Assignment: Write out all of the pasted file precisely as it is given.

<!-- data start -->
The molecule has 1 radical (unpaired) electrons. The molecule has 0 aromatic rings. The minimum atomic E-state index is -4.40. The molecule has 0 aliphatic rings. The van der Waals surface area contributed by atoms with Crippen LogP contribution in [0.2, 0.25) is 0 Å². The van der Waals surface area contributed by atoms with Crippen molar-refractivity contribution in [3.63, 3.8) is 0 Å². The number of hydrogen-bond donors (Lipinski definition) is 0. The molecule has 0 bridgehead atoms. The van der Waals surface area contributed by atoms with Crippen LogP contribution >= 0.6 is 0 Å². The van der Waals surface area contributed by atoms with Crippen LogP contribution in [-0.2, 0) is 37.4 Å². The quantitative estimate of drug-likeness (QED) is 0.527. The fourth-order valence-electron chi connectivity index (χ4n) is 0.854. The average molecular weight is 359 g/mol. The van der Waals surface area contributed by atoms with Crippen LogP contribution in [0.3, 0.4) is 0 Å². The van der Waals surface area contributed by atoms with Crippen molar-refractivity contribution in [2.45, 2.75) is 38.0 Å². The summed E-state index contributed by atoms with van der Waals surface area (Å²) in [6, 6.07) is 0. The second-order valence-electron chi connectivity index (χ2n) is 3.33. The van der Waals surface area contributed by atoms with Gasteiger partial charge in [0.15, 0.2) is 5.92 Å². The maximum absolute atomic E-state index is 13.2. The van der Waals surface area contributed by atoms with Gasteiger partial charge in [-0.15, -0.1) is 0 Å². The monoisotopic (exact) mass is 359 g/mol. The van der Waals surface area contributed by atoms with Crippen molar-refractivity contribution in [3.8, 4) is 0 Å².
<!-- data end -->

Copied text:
The molecule has 1 radical (unpaired) electrons. The molecule has 0 aromatic rings. The minimum atomic E-state index is -4.40. The molecule has 0 aliphatic rings. The van der Waals surface area contributed by atoms with Crippen LogP contribution in [0.2, 0.25) is 0 Å². The van der Waals surface area contributed by atoms with Crippen molar-refractivity contribution in [3.63, 3.8) is 0 Å². The number of hydrogen-bond donors (Lipinski definition) is 0. The molecule has 0 bridgehead atoms. The van der Waals surface area contributed by atoms with Crippen LogP contribution >= 0.6 is 0 Å². The van der Waals surface area contributed by atoms with Crippen LogP contribution in [-0.2, 0) is 37.4 Å². The quantitative estimate of drug-likeness (QED) is 0.527. The fourth-order valence-electron chi connectivity index (χ4n) is 0.854. The average molecular weight is 359 g/mol. The van der Waals surface area contributed by atoms with Crippen LogP contribution in [0.3, 0.4) is 0 Å². The van der Waals surface area contributed by atoms with Crippen molar-refractivity contribution in [2.45, 2.75) is 38.0 Å². The summed E-state index contributed by atoms with van der Waals surface area (Å²) in [6, 6.07) is 0. The second-order valence-electron chi connectivity index (χ2n) is 3.33. The van der Waals surface area contributed by atoms with Gasteiger partial charge in [0.15, 0.2) is 5.92 Å². The maximum absolute atomic E-state index is 13.2. The van der Waals surface area contributed by atoms with Gasteiger partial charge in [-0.15, -0.1) is 0 Å². The monoisotopic (exact) mass is 359 g/mol. The van der Waals surface area contributed by atoms with Crippen molar-refractivity contribution in [3.8, 4) is 0 Å².